Sid: Seeking vs. Finding

FerrymanBelow is a quote from the last chapter of Hesse’s 1922 novel “Siddhartha” (translated by Hilda Rosner in 1951). The quote reminds me of my post “Seachers vs Explorers“. Hesse labels the two different styles as Suchen (seeking) and Finden (finding) — or One who Seeks [one thing] versus One who Finds [many things] — see my post on “Homogenizing Reality” for a similar contrast.

It seems, Hesse (1877-1962) and I (1954 – ?) had similar intuitions. Tell me what you think.

Setting: Siddhartha is now an old man who works as a ferryman at a river. The Buddha is dying and many of his monks and devotees are journeying to see him before his passing. Siddartha ferries many across his river. One passenger, “Govinda”, is a former close friend of Siddhartha but he does not recognize Siddartha. Note that thought Hesse calls his main character “Siddartha”, it is not the Buddha (Siddhartha Gautama) — they just happen to share the same first names.

He arrived at the river and asked the old man to take him across. When they climbed out of the boat on the other side, he said to the old man: “You show much kindness to the monks and pilgrims; you have taken many of us across. Are you not also a seeker of the right path?”

There was a smile in Siddhartha’s old eyes as he said: “Do you call yourself a seeker, O venerable one, you are already advanced in years and wear the robe of Gotama’s monks?”

“I am indeed old,” said Govinda, “but I have never ceased seeking. I will never cease seeking. That seems to be my destiny. It seems to me that you also have sought. Will you talk to me a little about it, my friend?”

Siddhartha said: “What could I say to you that would be of value, except that perhaps you seek too much, that as a result of your seeking you cannot find.”

“How is that?” asked Govinda.

“When someone is seeking,” said Siddhartha, “it happens quite easily that he only sees the thing that he is seeking; that he is unable to find anything, unable to absorb anything, because he is only thinking of the thing he is seeking, because he has a goal, because he is obsessed with his goal. You, O worthy one, are perhaps indeed a seeker, for in striving towards your goal, you do not see many things that are under your nose.”




Filed under Philosophy & Religion

3 responses to “Sid: Seeking vs. Finding

  1. I agree: the path is the goal. There are many cases when the mere desire to find X, say, results into “finding” X, regardless of whether X exists or not. It happens in mathematics. It happens in science. It happens in philosophy. It happens in life.

    I read Siddhartha long time ago, in fact I remember where I had bought it: in the infamous Moe’s books at Berkeley. It made an impression to me, but I’ve forgotten much of it.

    It seems that Hesse didn’t see the ugly face of Buddhism. (Was he looking for it?) Also, I guess that, at that time, Buddhism had the appeal of the exotic in Europe (a Europe destroyed by the Great War) and there were some illustrious advocates of it like Christmas Humphreys in the UK and Alexandra David-Néel in France. I think that they were looking for the good side of Buddhism and this is what they found and advertized.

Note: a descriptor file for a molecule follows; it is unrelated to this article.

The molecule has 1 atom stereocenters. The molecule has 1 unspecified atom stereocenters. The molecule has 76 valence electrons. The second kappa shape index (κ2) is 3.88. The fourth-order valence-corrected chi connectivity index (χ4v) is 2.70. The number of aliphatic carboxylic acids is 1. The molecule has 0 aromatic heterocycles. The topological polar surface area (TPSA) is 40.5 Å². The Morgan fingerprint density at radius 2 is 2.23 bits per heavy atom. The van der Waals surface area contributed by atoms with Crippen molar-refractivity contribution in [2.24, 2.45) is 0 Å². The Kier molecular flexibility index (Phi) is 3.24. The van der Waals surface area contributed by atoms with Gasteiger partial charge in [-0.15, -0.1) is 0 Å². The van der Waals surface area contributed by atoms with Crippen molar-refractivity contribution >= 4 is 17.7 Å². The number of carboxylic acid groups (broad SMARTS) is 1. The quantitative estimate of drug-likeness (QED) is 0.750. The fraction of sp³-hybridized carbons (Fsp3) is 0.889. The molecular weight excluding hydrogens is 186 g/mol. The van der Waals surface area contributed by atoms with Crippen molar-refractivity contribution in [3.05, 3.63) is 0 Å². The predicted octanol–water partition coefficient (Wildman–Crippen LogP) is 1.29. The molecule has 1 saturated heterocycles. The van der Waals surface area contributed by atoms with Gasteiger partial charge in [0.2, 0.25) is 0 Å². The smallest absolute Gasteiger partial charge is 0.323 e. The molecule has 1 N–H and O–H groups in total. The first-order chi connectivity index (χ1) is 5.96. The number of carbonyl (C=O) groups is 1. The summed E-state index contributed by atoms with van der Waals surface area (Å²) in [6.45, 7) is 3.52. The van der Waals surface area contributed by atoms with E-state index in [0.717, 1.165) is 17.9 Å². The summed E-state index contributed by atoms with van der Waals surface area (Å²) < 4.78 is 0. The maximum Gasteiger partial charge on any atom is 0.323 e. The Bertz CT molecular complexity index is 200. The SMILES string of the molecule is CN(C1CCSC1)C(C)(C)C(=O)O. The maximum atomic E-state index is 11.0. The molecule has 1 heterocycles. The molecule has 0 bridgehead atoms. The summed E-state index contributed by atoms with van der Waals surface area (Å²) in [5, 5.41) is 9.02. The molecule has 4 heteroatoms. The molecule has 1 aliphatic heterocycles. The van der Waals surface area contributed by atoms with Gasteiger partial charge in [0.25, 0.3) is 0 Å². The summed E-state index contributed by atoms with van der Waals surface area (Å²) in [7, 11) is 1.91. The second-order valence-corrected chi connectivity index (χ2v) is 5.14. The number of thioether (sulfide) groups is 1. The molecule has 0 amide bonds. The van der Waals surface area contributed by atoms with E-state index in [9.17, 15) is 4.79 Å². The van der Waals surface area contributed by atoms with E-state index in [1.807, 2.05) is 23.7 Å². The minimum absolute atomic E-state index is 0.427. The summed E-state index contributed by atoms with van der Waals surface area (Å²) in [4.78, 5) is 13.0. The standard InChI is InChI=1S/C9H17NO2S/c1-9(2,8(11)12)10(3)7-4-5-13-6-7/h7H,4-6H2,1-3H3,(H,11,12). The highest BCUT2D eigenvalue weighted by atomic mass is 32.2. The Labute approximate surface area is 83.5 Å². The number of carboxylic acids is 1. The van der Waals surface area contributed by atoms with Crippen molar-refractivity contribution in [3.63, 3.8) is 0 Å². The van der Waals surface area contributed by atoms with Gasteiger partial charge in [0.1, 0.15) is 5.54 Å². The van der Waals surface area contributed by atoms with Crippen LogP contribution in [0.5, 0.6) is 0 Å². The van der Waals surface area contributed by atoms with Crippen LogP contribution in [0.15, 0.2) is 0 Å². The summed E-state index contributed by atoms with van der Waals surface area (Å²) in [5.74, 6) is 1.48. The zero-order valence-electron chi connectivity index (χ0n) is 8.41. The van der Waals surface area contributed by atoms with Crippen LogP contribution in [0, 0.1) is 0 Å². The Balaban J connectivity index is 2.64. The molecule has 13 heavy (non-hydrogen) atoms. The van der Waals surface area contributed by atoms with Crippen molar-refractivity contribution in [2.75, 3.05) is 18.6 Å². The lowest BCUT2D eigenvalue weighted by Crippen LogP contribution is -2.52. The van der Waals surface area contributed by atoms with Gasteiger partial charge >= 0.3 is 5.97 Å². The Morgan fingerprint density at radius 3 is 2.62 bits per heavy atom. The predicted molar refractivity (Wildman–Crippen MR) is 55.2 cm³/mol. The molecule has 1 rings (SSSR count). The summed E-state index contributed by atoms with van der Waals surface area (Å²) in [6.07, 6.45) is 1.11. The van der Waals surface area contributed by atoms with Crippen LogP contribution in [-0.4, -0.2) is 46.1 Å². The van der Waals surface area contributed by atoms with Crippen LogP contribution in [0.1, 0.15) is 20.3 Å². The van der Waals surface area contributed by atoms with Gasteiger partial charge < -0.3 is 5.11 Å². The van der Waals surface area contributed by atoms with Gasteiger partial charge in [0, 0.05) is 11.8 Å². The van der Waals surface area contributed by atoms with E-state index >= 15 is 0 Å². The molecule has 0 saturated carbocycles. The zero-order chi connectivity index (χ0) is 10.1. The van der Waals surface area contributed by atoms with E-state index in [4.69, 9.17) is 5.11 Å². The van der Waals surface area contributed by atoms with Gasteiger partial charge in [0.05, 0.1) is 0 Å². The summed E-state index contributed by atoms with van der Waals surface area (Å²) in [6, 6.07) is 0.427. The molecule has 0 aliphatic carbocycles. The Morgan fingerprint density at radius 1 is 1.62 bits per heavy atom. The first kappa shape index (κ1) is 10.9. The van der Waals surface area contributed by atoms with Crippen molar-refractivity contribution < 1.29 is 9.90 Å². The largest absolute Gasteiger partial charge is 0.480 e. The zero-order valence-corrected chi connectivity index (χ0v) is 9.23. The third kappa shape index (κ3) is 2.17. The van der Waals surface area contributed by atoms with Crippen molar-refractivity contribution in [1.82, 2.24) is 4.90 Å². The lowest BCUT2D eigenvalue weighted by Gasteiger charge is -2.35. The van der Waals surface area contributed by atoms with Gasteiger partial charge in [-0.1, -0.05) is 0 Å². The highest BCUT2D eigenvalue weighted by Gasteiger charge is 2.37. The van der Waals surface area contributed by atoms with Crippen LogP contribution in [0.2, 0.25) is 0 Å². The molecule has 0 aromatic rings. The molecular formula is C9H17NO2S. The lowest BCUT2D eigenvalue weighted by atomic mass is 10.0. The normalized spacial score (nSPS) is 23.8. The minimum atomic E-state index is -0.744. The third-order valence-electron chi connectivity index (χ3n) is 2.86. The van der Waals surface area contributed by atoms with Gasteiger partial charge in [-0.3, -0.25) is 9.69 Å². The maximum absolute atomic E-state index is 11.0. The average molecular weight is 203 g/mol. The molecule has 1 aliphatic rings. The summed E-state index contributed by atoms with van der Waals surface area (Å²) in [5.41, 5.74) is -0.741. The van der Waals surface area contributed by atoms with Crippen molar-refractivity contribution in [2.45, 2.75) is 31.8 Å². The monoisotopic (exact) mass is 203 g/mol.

By the way, your posting made me look a little bit on the Internet (no, I didn’t copy the names in the previous paragraph as the result of a copy-paste process–I knew the names and have read a bit about them or parts of their works). I bumped into this site regarding fake and real Buddha quotes. (I know I’m digressing but maybe this link is of interest…)

    P.S. My first sentence reminded me of Machado’s most famous verse. Not that they meanings are totally identical, but related nevertheless; I think.

    P.P.S. Several years ago I worked on a mathematical object called “fractional Brownian motion”. Several people were keen in trying to “explain” “phenomena” about the (then baby) Internet using this object. (It was the sexy thing to do.) I remember being at a conference where speakers were presenting their results on this object when one of the people in the audience told the speaker: “you were looking for fractional Brownian motion, you found fractional Brownian motion”. And this was, of course, ironic; because the speaker wanted to convince the audience that he found this object in his investigations but what he had done, essentially, was to `hide’ the object somewhere in his equations and, at some point, open the box and cry out loud `there it is, I found it!’ (Hence I succeeded, hence I’m a good researcher, hence I ask you to respect me, hence I will ask the national science foundation to give me more money, hence my department will congratulate me.)

  2. I liked your advice to promote “exploration” or “explorers” vs searching or searchers. Searching always sounds like there’s some big hole in our heart or head that needs to filled with what we need to “find”.

    In college I read Hesse’s Siddhartha. I liked the metaphors and poetry. But the novel seems to confuse and romanticize a mish-mash of historical characters’ names Siddhartha (Buddha), Govinda (Krishna), with new fictional characters.

    Nevertheless, I appreciate your posts on this topic and see that they are timely–Westerners have a fetish and knack to sanitize, romanticize, consumerize the Eastern “sinister” mystics and yogis.

  3. @ Takis,
    I’m not sure if Hesse knew the ugly side of India — he had lived there and was familiar with it.

    @ Scott,
    I agree — hadn’t thought of Govinda as Krishna. “Sinister” mystics and yogis is a good thing to expose.

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